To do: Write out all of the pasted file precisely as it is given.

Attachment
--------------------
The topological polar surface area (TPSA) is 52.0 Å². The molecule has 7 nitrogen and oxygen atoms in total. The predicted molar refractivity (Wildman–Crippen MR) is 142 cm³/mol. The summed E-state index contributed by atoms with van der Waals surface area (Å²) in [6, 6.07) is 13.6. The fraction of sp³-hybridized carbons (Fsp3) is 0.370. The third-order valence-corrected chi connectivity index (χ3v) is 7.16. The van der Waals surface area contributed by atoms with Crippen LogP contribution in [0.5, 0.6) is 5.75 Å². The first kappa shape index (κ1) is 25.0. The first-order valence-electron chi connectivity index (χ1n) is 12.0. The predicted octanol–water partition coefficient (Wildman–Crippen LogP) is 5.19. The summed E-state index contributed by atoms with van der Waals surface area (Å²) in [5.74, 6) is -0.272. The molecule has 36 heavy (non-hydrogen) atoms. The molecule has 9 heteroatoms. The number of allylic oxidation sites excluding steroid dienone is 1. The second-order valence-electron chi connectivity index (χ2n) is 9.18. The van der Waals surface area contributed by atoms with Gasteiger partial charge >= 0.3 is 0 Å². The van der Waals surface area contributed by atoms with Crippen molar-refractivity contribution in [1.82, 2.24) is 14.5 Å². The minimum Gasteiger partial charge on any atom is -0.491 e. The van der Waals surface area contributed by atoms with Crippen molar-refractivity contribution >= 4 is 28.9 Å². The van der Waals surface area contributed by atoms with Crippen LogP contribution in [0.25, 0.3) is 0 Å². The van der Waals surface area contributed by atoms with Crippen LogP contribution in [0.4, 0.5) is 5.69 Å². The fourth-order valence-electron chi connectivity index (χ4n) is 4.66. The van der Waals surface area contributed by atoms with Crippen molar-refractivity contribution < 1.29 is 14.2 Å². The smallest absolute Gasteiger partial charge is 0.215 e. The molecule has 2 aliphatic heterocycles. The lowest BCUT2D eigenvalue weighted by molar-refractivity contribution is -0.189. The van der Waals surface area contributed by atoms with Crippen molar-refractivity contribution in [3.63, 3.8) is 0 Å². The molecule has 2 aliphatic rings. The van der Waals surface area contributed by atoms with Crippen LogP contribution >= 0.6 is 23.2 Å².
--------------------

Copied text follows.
The topological polar surface area (TPSA) is 52.0 Å². The molecule has 7 nitrogen and oxygen atoms in total. The predicted molar refractivity (Wildman–Crippen MR) is 142 cm³/mol. The summed E-state index contributed by atoms with van der Waals surface area (Å²) in [6, 6.07) is 13.6. The fraction of sp³-hybridized carbons (Fsp3) is 0.370. The third-order valence-corrected chi connectivity index (χ3v) is 7.16. The van der Waals surface area contributed by atoms with Crippen LogP contribution in [0.5, 0.6) is 5.75 Å². The first kappa shape index (κ1) is 25.0. The first-order valence-electron chi connectivity index (χ1n) is 12.0. The predicted octanol–water partition coefficient (Wildman–Crippen LogP) is 5.19. The summed E-state index contributed by atoms with van der Waals surface area (Å²) in [5.74, 6) is -0.272. The molecule has 36 heavy (non-hydrogen) atoms. The molecule has 9 heteroatoms. The number of allylic oxidation sites excluding steroid dienone is 1. The second-order valence-electron chi connectivity index (χ2n) is 9.18. The van der Waals surface area contributed by atoms with Gasteiger partial charge >= 0.3 is 0 Å². The van der Waals surface area contributed by atoms with Crippen molar-refractivity contribution in [1.82, 2.24) is 14.5 Å². The minimum Gasteiger partial charge on any atom is -0.491 e. The van der Waals surface area contributed by atoms with Crippen molar-refractivity contribution >= 4 is 28.9 Å². The van der Waals surface area contributed by atoms with Crippen LogP contribution in [0.25, 0.3) is 0 Å². The van der Waals surface area contributed by atoms with Crippen LogP contribution in [0.4, 0.5) is 5.69 Å². The fourth-order valence-electron chi connectivity index (χ4n) is 4.66. The van der Waals surface area contributed by atoms with Crippen molar-refractivity contribution < 1.29 is 14.2 Å². The smallest absolute Gasteiger partial charge is 0.215 e. The molecule has 2 aliphatic heterocycles. The lowest BCUT2D eigenvalue weighted by molar-refractivity contribution is -0.189. The van der Waals surface area contributed by atoms with Crippen molar-refractivity contribution in [3.63, 3.8) is 0 Å². The molecule has 2 aliphatic rings. The van der Waals surface area contributed by atoms with Crippen LogP contribution >= 0.6 is 23.2 Å².